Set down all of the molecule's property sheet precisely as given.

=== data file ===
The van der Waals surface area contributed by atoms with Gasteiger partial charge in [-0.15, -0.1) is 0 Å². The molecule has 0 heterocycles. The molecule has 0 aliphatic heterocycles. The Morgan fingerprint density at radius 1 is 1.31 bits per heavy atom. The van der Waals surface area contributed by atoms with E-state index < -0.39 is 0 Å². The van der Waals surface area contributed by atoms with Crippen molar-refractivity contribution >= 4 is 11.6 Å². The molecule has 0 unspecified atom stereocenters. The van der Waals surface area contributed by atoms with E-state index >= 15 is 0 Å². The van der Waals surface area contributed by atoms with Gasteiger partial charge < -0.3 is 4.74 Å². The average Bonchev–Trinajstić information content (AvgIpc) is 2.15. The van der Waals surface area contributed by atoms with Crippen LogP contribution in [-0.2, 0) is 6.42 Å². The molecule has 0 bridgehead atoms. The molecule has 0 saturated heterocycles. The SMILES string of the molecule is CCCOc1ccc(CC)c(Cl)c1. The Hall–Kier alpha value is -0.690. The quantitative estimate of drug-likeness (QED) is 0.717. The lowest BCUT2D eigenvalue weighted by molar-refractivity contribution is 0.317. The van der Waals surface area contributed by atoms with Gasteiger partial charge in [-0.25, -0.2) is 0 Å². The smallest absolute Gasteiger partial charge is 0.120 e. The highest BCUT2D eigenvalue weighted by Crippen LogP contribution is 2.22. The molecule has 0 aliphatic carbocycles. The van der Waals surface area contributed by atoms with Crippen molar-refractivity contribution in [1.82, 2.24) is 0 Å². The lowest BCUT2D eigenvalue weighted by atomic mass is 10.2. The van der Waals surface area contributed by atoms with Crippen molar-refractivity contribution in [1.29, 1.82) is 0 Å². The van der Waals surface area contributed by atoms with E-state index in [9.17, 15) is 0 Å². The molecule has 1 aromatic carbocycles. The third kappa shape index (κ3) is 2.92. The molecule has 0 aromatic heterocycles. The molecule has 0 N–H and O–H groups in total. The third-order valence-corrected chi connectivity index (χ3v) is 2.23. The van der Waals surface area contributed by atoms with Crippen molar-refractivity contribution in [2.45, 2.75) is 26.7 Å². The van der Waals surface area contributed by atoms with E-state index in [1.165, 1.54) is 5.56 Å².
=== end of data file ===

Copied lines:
The van der Waals surface area contributed by atoms with Gasteiger partial charge in [-0.15, -0.1) is 0 Å². The molecule has 0 heterocycles. The molecule has 0 aliphatic heterocycles. The Morgan fingerprint density at radius 1 is 1.31 bits per heavy atom. The van der Waals surface area contributed by atoms with E-state index < -0.39 is 0 Å². The van der Waals surface area contributed by atoms with Crippen molar-refractivity contribution >= 4 is 11.6 Å². The molecule has 0 unspecified atom stereocenters. The van der Waals surface area contributed by atoms with E-state index >= 15 is 0 Å². The van der Waals surface area contributed by atoms with Gasteiger partial charge < -0.3 is 4.74 Å². The average Bonchev–Trinajstić information content (AvgIpc) is 2.15. The van der Waals surface area contributed by atoms with Crippen LogP contribution in [-0.2, 0) is 6.42 Å². The molecule has 0 bridgehead atoms. The molecule has 0 saturated heterocycles. The SMILES string of the molecule is CCCOc1ccc(CC)c(Cl)c1. The Hall–Kier alpha value is -0.690. The quantitative estimate of drug-likeness (QED) is 0.717. The lowest BCUT2D eigenvalue weighted by molar-refractivity contribution is 0.317. The van der Waals surface area contributed by atoms with Gasteiger partial charge in [-0.25, -0.2) is 0 Å². The smallest absolute Gasteiger partial charge is 0.120 e. The highest BCUT2D eigenvalue weighted by Crippen LogP contribution is 2.22. The molecule has 0 aliphatic carbocycles. The van der Waals surface area contributed by atoms with Crippen molar-refractivity contribution in [1.82, 2.24) is 0 Å². The lowest BCUT2D eigenvalue weighted by atomic mass is 10.2. The van der Waals surface area contributed by atoms with Crippen molar-refractivity contribution in [1.29, 1.82) is 0 Å². The van der Waals surface area contributed by atoms with E-state index in [9.17, 15) is 0 Å². The molecule has 1 aromatic carbocycles. The third kappa shape index (κ3) is 2.92. The molecule has 0 aromatic heterocycles. The molecule has 0 N–H and O–H groups in total. The third-order valence-corrected chi connectivity index (χ3v) is 2.23. The van der Waals surface area contributed by atoms with Crippen molar-refractivity contribution in [2.45, 2.75) is 26.7 Å². The van der Waals surface area contributed by atoms with E-state index in [1.165, 1.54) is 5.56 Å².